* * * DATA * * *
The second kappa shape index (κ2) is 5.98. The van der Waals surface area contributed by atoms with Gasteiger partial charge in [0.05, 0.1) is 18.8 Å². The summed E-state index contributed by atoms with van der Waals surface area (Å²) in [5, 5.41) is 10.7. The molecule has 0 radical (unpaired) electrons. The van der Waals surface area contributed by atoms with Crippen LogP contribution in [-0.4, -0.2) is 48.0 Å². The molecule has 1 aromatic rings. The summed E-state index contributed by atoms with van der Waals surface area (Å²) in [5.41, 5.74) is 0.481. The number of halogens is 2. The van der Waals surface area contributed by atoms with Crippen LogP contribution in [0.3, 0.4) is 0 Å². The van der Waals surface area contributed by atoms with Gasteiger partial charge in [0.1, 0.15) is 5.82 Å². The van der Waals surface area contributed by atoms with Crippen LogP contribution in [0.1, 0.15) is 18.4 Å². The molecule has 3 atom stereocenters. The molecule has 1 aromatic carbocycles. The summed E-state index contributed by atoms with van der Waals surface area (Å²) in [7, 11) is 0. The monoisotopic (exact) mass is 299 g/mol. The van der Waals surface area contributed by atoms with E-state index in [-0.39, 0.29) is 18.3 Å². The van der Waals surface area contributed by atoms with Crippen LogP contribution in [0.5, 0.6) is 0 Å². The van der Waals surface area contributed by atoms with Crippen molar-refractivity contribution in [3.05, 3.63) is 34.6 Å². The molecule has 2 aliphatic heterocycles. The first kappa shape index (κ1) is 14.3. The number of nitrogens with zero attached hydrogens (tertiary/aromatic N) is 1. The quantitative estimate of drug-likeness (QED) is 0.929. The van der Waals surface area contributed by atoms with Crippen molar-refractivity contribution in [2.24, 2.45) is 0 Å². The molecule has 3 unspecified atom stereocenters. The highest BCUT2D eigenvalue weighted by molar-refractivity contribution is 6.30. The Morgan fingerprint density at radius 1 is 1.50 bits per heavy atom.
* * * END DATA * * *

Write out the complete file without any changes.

The second kappa shape index (κ2) is 5.98. The van der Waals surface area contributed by atoms with Gasteiger partial charge in [0.05, 0.1) is 18.8 Å². The summed E-state index contributed by atoms with van der Waals surface area (Å²) in [5, 5.41) is 10.7. The molecule has 0 radical (unpaired) electrons. The van der Waals surface area contributed by atoms with Crippen LogP contribution in [-0.4, -0.2) is 48.0 Å². The molecule has 1 aromatic rings. The summed E-state index contributed by atoms with van der Waals surface area (Å²) in [5.41, 5.74) is 0.481. The number of halogens is 2. The van der Waals surface area contributed by atoms with Crippen LogP contribution in [0.3, 0.4) is 0 Å². The van der Waals surface area contributed by atoms with Gasteiger partial charge in [0.1, 0.15) is 5.82 Å². The van der Waals surface area contributed by atoms with Crippen LogP contribution in [0.1, 0.15) is 18.4 Å². The molecule has 3 atom stereocenters. The molecule has 1 aromatic carbocycles. The summed E-state index contributed by atoms with van der Waals surface area (Å²) in [7, 11) is 0. The monoisotopic (exact) mass is 299 g/mol. The van der Waals surface area contributed by atoms with E-state index in [-0.39, 0.29) is 18.3 Å². The van der Waals surface area contributed by atoms with Crippen LogP contribution in [0.5, 0.6) is 0 Å². The van der Waals surface area contributed by atoms with Crippen molar-refractivity contribution in [3.05, 3.63) is 34.6 Å². The molecule has 2 aliphatic heterocycles. The first kappa shape index (κ1) is 14.3. The number of nitrogens with zero attached hydrogens (tertiary/aromatic N) is 1. The quantitative estimate of drug-likeness (QED) is 0.929. The van der Waals surface area contributed by atoms with Crippen molar-refractivity contribution in [2.24, 2.45) is 0 Å². The molecule has 3 unspecified atom stereocenters. The highest BCUT2D eigenvalue weighted by molar-refractivity contribution is 6.30. The Morgan fingerprint density at radius 1 is 1.50 bits per heavy atom.